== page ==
Human resource management (HRM) is known and accepted in the broadest sense of the term, as a form of management that includes “all management decisions and actions that affect the nature of the relationship between the organisation and the employees – its human resources” (Beer et al., 1984, p. 1). As can be observed based on the definition, the tasks of those belonging in HRM can be complex as it involves all issues that encompasses employee and firm relationship. Believing that the most important asset of a business is the people in order to achieve sustained business success is the core philosophy of human resource management (HRM), and realising this leads to a strategic management of people within the organisation.
The effective management of human resources is increasingly being recognised as a major determinant of success or failure in international business (Tung, 1998), in practice many organisations are still coming to terms with the human resources issues associated with international operations (Ferner, 1997). In the international arena, the quality of management seems to be even more critical than in domestic operations (Tung, 1998). This is primarily because the nature of international business operations involves the complexities of operating in different countries and employing different national categories of workers (Morgan, 1986). The field of international human resource management, however, is only slowly developing as a field of academic study and has been described by one authority as being in the infancy stage (Laurent, 1986).
Primarily, the main goal of this paper is to provide insightful details regarding the concept of the international human resource management in relation to a multinational company like Honda. In addition, this paper will discuss some factors that must be considered when managing people in the international environment. This paper will focus in three areas: The Organisational Structure in the Context of Globalisation, Global Leadership in a Global Environment and Transferral of Employees Internationally.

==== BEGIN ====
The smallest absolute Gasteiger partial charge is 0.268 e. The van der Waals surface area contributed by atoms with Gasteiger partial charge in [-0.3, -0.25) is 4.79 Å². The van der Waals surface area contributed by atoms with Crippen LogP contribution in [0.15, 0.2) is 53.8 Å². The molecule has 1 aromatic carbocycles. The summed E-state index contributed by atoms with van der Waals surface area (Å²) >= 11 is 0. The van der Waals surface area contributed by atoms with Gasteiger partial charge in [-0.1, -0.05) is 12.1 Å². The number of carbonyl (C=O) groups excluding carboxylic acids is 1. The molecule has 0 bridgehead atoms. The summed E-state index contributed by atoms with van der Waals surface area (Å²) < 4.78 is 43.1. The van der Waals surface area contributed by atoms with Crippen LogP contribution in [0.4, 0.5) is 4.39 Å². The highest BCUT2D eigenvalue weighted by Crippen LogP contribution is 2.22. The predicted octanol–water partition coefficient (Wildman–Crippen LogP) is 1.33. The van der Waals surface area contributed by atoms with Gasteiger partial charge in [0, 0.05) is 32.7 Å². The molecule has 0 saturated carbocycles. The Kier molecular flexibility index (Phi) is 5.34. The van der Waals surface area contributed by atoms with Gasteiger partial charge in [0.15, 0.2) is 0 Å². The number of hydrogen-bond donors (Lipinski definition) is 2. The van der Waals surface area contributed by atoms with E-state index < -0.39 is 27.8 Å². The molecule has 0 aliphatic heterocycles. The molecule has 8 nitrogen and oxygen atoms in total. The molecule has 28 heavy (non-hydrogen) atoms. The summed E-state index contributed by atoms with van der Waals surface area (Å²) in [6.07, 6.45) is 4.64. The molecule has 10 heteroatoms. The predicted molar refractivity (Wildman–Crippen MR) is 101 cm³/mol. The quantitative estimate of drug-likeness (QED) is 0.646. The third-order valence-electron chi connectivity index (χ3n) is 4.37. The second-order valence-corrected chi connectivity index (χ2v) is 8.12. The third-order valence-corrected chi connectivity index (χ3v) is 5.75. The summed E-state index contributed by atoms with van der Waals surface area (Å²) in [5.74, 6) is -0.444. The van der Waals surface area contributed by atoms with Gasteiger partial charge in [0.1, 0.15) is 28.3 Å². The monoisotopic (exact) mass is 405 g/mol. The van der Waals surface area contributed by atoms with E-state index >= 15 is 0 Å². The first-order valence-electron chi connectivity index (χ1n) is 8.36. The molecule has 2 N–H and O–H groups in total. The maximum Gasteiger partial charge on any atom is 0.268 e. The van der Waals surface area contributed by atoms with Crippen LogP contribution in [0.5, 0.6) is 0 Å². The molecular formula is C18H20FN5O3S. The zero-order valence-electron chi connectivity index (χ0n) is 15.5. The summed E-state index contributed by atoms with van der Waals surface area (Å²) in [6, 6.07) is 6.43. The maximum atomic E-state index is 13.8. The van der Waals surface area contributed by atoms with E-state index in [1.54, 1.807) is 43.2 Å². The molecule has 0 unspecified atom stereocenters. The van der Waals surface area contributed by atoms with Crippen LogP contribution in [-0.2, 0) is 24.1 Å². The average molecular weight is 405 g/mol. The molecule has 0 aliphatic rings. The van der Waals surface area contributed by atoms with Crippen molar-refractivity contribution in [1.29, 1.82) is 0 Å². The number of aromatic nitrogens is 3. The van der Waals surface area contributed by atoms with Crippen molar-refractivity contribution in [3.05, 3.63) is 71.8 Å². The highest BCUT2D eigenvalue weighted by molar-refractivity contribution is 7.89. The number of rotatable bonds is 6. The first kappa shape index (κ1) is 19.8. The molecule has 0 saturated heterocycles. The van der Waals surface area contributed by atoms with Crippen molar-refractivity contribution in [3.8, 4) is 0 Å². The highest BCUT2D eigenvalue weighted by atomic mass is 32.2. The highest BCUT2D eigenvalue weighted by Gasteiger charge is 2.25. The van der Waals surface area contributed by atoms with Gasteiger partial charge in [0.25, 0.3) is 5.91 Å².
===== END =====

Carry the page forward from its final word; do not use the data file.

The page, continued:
Honda is the world’s largest manufacturer of engines, ranging from tiny single-cylinder lawn trimmers to the mighty V-10 engines of Formula 1 racing. Honda Motor CO., Ltd. is considered as a limited liability and a joint stock corporation which was incorporated on September 24, 1948 under the Commercial Code of Japan known as Giken Kogyo Kabushiki Kaisha. The company was formed to the firms of an unincorporated business founded in 1946 by the late Soichiro Honda, to produce or manufacture motors for motorised bicycles. Honda was unusual in having already created an industrial model by the time it entered the automobile industry. Twelve years after it was founded in 1948, Honda had become the world’s largest motorcycle manufacturer, on the basis of a strategy which focused on product innovation and production flexibility and on the mass production of products which had in effect opened new market segments. The firm’s success owed much to the mechanical and commercial imagination of Soichiro Honda himself. His associate, Takeo Fujisawa, who was in charge of the organisation and its finances, had been concerned from the start to find the resources needed to overcome the difficulties inherent in this profit strategy.
Industrial models which are to be consistent with part of a strategy of ‘flexibility and innovation’ must therefore give the firm the resources to counter these risks or reduce their impact. By 1967 Honda had become a proper car manufacturer. It opted for an innovative automobile niche and exportation in order to create a place for itself among Japanese producers. It marketed a mini front-wheel-drive car with a small but powerful air-cooled engine. The model’s commercial success in Japan propelled Honda into third place behind Toyota and Nissan, with an annual production of 277,000 passenger cars in 1970 (Mair, 1994).